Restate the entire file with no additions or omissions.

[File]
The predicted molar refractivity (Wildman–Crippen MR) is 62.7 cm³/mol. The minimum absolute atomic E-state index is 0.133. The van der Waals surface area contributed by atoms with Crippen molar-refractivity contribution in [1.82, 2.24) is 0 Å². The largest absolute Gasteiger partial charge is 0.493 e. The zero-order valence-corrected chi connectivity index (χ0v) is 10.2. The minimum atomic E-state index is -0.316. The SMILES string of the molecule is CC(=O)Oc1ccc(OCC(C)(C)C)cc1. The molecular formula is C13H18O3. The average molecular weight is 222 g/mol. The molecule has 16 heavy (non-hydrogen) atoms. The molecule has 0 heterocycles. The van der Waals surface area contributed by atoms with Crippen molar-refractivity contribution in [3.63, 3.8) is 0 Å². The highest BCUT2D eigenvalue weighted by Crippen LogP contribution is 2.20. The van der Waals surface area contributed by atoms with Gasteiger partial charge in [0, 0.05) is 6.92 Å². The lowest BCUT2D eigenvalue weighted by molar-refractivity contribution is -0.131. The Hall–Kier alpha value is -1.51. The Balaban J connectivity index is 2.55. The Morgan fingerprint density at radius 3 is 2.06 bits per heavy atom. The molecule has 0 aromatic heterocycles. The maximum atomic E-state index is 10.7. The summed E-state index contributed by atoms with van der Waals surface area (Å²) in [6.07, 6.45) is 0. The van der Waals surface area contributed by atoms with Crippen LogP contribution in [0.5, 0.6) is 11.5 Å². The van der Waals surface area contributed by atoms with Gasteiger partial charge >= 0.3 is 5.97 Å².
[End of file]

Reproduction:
The predicted molar refractivity (Wildman–Crippen MR) is 62.7 cm³/mol. The minimum absolute atomic E-state index is 0.133. The van der Waals surface area contributed by atoms with Crippen molar-refractivity contribution in [1.82, 2.24) is 0 Å². The largest absolute Gasteiger partial charge is 0.493 e. The zero-order valence-corrected chi connectivity index (χ0v) is 10.2. The minimum atomic E-state index is -0.316. The SMILES string of the molecule is CC(=O)Oc1ccc(OCC(C)(C)C)cc1. The molecular formula is C13H18O3. The average molecular weight is 222 g/mol. The molecule has 16 heavy (non-hydrogen) atoms. The molecule has 0 heterocycles. The van der Waals surface area contributed by atoms with Crippen molar-refractivity contribution in [3.63, 3.8) is 0 Å². The highest BCUT2D eigenvalue weighted by Crippen LogP contribution is 2.20. The van der Waals surface area contributed by atoms with Gasteiger partial charge in [0, 0.05) is 6.92 Å². The lowest BCUT2D eigenvalue weighted by molar-refractivity contribution is -0.131. The Hall–Kier alpha value is -1.51. The Balaban J connectivity index is 2.55. The Morgan fingerprint density at radius 3 is 2.06 bits per heavy atom. The molecule has 0 aromatic heterocycles. The maximum atomic E-state index is 10.7. The summed E-state index contributed by atoms with van der Waals surface area (Å²) in [6.07, 6.45) is 0. The van der Waals surface area contributed by atoms with Crippen LogP contribution in [0.5, 0.6) is 11.5 Å². The van der Waals surface area contributed by atoms with Gasteiger partial charge >= 0.3 is 5.97 Å².